Get out and sing to celebrate Windrush Day

Windrush Day 2020 flyerLambeth residents are invited to join in a borough-wide door-step mass singing of Desmond Dekker and the Aces’ You Can Get It If You Really Want in a new and social-distancing-friendly Windrush Day 2020 celebration on 22 June.

Colourful Radio will be broadcasting a new recording of the song, and Lambeth council is encouraging all residents to tune in and join in.

A Windrush art and activities pack, created by Brixton-based artist Carolyne Hill, will support the celebration. It contains a motif which features on posters for people, businesses and other organisations to decorate and then put in windows, on front doors and in gardens. Windrush bunting for people to decorate and display is also available.

Lyrics of the song and artwork can be downloaded from love.lambeth.gov.uk/windrushday.

This year’s Windrush celebration was developed during lockdown and inspired by the weekly Clap for Carers, as well as the huge contribution members of the Windrush Generation and their descendants have made in the battle against the coronavirus – often at great personal cost.

Lambeth council and the Brixton Project (formerly Brixton Design Trail) have worked with local musicians to create the new recording of You Can Get It If You Really Want for residents to sing along to from their door step, front garden or window on Monday, June 22 at 10:27am – which is a reference to the 1,027 passengers aboard the Windrush when it docked at the port of Tilbury in East London on 22 June 1948.

Sonia Winifred, Lambeth council cabinet member for equalities and culture, with the young performers
Sonia Winifred with the young performers at last year’s celebrations in Brixton’s Windrush Square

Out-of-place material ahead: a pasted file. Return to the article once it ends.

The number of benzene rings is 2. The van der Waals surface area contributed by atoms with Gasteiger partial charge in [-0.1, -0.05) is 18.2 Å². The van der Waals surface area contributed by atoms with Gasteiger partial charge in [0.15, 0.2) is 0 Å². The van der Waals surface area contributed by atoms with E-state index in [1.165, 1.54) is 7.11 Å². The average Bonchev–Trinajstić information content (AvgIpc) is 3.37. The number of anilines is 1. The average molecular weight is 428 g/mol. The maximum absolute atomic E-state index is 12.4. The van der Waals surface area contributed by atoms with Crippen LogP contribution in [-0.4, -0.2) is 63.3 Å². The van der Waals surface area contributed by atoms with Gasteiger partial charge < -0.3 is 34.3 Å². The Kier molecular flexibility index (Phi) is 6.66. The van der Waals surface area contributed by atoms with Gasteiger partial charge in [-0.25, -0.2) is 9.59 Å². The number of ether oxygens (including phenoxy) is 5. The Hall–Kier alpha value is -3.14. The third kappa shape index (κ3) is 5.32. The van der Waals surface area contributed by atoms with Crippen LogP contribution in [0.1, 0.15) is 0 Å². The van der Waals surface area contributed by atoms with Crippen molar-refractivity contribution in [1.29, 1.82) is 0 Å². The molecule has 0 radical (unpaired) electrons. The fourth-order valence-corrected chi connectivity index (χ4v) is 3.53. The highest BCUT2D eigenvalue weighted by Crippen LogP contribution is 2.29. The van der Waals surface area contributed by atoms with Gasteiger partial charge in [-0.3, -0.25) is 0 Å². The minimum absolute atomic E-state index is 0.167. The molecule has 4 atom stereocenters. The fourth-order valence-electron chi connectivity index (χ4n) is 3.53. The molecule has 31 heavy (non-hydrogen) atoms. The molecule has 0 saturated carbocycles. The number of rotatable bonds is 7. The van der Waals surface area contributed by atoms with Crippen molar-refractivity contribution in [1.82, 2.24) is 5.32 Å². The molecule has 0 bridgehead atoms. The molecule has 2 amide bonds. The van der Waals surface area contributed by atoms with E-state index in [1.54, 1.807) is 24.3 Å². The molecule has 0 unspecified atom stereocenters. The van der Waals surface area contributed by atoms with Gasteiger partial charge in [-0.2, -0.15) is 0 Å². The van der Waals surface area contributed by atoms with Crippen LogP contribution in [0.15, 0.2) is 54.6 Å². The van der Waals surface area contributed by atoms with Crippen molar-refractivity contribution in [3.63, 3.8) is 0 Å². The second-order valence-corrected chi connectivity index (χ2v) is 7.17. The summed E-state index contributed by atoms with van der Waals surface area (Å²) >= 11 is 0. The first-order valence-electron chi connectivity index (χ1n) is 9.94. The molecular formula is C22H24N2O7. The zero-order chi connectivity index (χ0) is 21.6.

Cllr Sonia Winifred, council cabinet member for equalities and culture, herself a member of the Windrush Generation, said: “This is a fantastic celebration of the Windrush Generation, but also of our community and sense of unity in the face of adversity.

“I want everyone – radio stations, businesses, schools and shops to play this song and join in on 22 June at 10:27am.

“This celebration has added significance at a time when the Black Lives Matter campaign has, once again, placed the spotlight on the racist and despicable treatment experienced by the Windrush Generation under the hostile environment policy which destroyed many Black people’s lives.”

The council is to audit all landmarks, statues and works of art in public spaces in Lambeth for links to slavery, colonialism and the oppression of Black and minority ethnic communities.

Results of the audit will be the subject of a community consultation so that the council can work with local communities on “what we choose to commemorate as a community”.

Cllr Winifred said the Windrush Day celebration had been designed “as an antidote to discrimination, highlighting the legacy of the Windrush Generation whose Caribbean culture and traditions have been hugely influential on British culture, and are now reflected throughout the UK in music, food and fashion.

“This year we also faced the Covid-19 pandemic which has again illustrated how ill-placed discrimination against Black people has been, and how the Windrush Generation is a group of people who keep giving for Britain – with many members working on the frontline of this crisis, in hospitals, on public transport and in care services, helping save lives and looking after those who are most at risk.

“The Windrush Generation have made a tremendous contribution to British life and that has never been more evident or important to celebrate than now.”

Jamaican-born Desmond Dekker released You Can Get It If You Really Want, which was written by Jimmy Cliff, in 1970 when it reached number two in the UK charts. Dekker, who later lived in South London and died in 2006, is buried in Streatham Park Cemetery.

The council said the song had been chosen in discussion with members of the community “because it is uplifting, fun to join in singing, encourages people to dance and is instantly recognisable”.

The song featured in the 1972 film The Harder They Come, which was an enormous hit in Jamaica and in Black communities in the UK, with its cast playing ordinary Black people speaking Patois. It was shown in Brixton at the Ace Cinema, now Electric Brixton, soon after its international release.

Cllr Winifred’s full statement, including details of the audit of local landmarks for links with slavery

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